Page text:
Think tanks slam US Iraq strategy

Two influential thinktanks have roundly criticised US strategy in Iraq.

    Iraq has been convulsed by violence since the 2003 invasion

    The Wasington-based Center for Strategic and International Studies (CSIC) said on Wednesday that the US

     is facing

    increasingly deadly attacks in Iraq because

    it has failed to honestly assess facts on the ground

    .

    And in a report published on the same day, the Brussels-based International Crisis Group said Iraqi hostility towards the US-led "occupation" means that Washington can no longer achieve its pre-war goals.

    The CSIC report, prepared by senior fellow Anthony Cordesman,

    said

    administration spokesmen had appeared to live "in a

    fantasyland" when giving accounts of events in Iraq.

    Cordesman, a former Pentagon official who has made several

    trips to Iraq, said Iraqi spies are a serious threat to US

    operations and there is no evidence that the numbers of anti-US fighters is

    declining despite vigorous US and Iraq

    attacks.

    After the 2003 invasion to oust Saddam Hussein, the US

    "assumed that it was dealing with a limited number of

    insurgents that coalition forces would defeat well before the

    election" of a new Iraqi government, Cordesman said.

    "It did not see the threat level that would emerge if it

    did not provide jobs or pensions for Iraqi career officers or

    co-opt them into the nation-building effort ... . It acted as if

    it had years to rebuild Iraq using its own plans, rather than

    months to shape the climate in which Iraqis could do it."

    Vietnam analogy

    Cordesman said in the first year of the US occupation,

    Washington "failed to come to grips with the Iraqi insurgency ...

    in virtually every important dimension".

    Under the heading "Denial as a method of counter-insurgency

    warfare", the report accused the US of minimising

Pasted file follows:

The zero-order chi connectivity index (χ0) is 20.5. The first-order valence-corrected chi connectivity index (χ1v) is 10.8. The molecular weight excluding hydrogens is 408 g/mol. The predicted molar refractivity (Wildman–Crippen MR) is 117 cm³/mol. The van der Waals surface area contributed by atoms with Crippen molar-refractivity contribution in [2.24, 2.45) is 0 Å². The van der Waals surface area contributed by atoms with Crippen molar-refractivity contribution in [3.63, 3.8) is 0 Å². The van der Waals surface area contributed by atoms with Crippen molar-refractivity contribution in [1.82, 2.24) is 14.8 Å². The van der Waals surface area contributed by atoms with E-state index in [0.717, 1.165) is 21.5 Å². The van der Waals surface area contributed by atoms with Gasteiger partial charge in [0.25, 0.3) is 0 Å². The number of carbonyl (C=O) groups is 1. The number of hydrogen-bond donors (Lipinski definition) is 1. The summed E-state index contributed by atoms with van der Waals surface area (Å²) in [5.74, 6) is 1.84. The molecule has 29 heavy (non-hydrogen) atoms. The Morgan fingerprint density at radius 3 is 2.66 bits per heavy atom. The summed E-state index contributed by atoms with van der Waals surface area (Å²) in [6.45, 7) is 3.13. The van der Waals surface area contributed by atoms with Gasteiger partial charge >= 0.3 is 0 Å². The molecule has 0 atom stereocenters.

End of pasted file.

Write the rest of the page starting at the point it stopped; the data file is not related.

the anti-US and criminal threat in Iraq and of exaggerating

    popular support for US-led efforts.

    "It [the US] did not see the threat level that would emerge if it

    did not provide jobs or pensions for Iraqi career officers or

    co-opt them into the nation-building effort

    "

    Anthony Cordesman,
    Center for Strategic and International Studies

    Washington "in short ... failed to honestly assess the

    facts on the ground in a manner reminiscent of Vietnam",

    Cordesman wrote.

    He said that as late as July 2004, administration spokesmen

    still lived "in a fantasyland in terms of their public

    announcements", including putting the core anti-US fighting force

    at

    5000 individuals when experts in Iraq knew the correct number

    to be 12,000 to 16,000.

    Sympathisers

    within the Iraqi interim government and Iraqi forces, as well as Iraqis

    working for US-led forces, media and non-governmental

    organisations, "often provided excellent human intelligence [

    about US-led operations] without violently taking

    part in the insurgency", the report said.

    Cordesman said US attempts to vet these Iraqis cannot

    solve the problem because "it seems likely that family, clan

    and ethnic loyalties have made many supposedly loyal Iraqis

    become at least part-time sources".

    Soaring resentment

    Meanwhile, the International Crisis Group (ICG), a conflict-resolution organisation, said on Wednesday that Iraqi confidence in the US "is in fre

    e fall".

    Soaring resentment feeds anti-US violence, making the transition process a source of, not the solution to, Washington's legitimacy deficit.

    Bush said Iraq would become a
    model for the region

    The US said its initial objective was to turn Iraq into a model for the region - a democratic, secular and free-market oriented government, sympathetic to US interests, not openly hostile towards Israel, and possibly home to long-term American military bases.

    But the Bush-administration now needs to limit its ambitions and focus on achievable goals, the ICG said

    .

    Specificially, it should gradually disengage politically and militarily from Iraq and let Iraq disengage politically from it.

    Legitimacy defecit

    "Washington has to realise - you occupy the Iraq you have, not the Iraq you might wish to have later," said Robert Malley, director of the IGC's Middle East/North Africa Programme.

    "The credibility of Iraqi institutions depends essentially on their ability to respond to the Iraqi population's needs and aspirations, which inevitably will entail distancing themselves from the US-led occupation"

    Peter Harling,
    International Crisis Group

    Moreover, the IGC said the US should design a counter-insurgency strategy which is less focussed on militarily eliminating its opponents in Iraq, thus gaining more support within the country.

    The report said Iraqis must believe they are building a unified, independent state which must define itself at least partially in opposition to US policies or risk provoking the ire of many of its own citizens.

    "The credibility of Iraqi institutions depends essentially on their ability to respond to the Iraqi population's needs and aspirations, which inevitably will entail distancing themselves from the US-led occupation," said Peter Harling, the IGC's Middle East analyst.

    SOURCE: Aljazeera + Agencies


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